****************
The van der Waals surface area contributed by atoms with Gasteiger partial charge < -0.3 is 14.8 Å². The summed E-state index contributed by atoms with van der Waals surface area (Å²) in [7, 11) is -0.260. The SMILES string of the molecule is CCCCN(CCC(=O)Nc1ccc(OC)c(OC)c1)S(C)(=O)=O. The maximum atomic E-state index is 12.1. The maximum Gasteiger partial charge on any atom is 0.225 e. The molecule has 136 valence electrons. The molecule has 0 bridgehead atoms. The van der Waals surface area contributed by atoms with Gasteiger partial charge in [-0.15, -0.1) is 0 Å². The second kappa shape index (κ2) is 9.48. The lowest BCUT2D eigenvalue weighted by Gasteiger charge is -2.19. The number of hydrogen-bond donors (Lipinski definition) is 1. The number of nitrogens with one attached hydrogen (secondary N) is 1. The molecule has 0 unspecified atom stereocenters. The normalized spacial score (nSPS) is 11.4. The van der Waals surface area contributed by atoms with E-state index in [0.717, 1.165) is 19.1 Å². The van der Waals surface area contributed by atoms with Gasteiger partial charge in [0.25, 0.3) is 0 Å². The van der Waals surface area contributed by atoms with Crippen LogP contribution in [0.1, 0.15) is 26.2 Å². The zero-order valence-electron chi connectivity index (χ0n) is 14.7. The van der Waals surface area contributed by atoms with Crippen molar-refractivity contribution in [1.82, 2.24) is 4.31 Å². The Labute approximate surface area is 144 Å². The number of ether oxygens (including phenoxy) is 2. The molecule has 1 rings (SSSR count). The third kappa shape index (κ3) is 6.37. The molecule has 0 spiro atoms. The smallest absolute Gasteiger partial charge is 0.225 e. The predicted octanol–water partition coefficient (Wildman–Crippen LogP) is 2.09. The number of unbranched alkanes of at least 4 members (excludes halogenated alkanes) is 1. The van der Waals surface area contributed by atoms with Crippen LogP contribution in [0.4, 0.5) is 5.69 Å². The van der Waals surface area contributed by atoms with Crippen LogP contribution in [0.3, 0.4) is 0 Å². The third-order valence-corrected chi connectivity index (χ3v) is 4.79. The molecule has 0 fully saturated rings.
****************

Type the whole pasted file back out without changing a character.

The van der Waals surface area contributed by atoms with Gasteiger partial charge < -0.3 is 14.8 Å². The summed E-state index contributed by atoms with van der Waals surface area (Å²) in [7, 11) is -0.260. The SMILES string of the molecule is CCCCN(CCC(=O)Nc1ccc(OC)c(OC)c1)S(C)(=O)=O. The maximum atomic E-state index is 12.1. The maximum Gasteiger partial charge on any atom is 0.225 e. The molecule has 136 valence electrons. The molecule has 0 bridgehead atoms. The van der Waals surface area contributed by atoms with Gasteiger partial charge in [-0.15, -0.1) is 0 Å². The second kappa shape index (κ2) is 9.48. The lowest BCUT2D eigenvalue weighted by Gasteiger charge is -2.19. The number of hydrogen-bond donors (Lipinski definition) is 1. The number of nitrogens with one attached hydrogen (secondary N) is 1. The molecule has 0 unspecified atom stereocenters. The normalized spacial score (nSPS) is 11.4. The van der Waals surface area contributed by atoms with E-state index in [0.717, 1.165) is 19.1 Å². The van der Waals surface area contributed by atoms with Gasteiger partial charge in [0.25, 0.3) is 0 Å². The van der Waals surface area contributed by atoms with Crippen LogP contribution in [0.1, 0.15) is 26.2 Å². The zero-order valence-electron chi connectivity index (χ0n) is 14.7. The van der Waals surface area contributed by atoms with Crippen molar-refractivity contribution in [1.82, 2.24) is 4.31 Å². The Labute approximate surface area is 144 Å². The number of ether oxygens (including phenoxy) is 2. The molecule has 1 rings (SSSR count). The third kappa shape index (κ3) is 6.37. The molecule has 0 spiro atoms. The smallest absolute Gasteiger partial charge is 0.225 e. The predicted octanol–water partition coefficient (Wildman–Crippen LogP) is 2.09. The number of unbranched alkanes of at least 4 members (excludes halogenated alkanes) is 1. The van der Waals surface area contributed by atoms with Crippen LogP contribution in [0.4, 0.5) is 5.69 Å². The van der Waals surface area contributed by atoms with Crippen LogP contribution in [0.3, 0.4) is 0 Å². The third-order valence-corrected chi connectivity index (χ3v) is 4.79. The molecule has 0 fully saturated rings.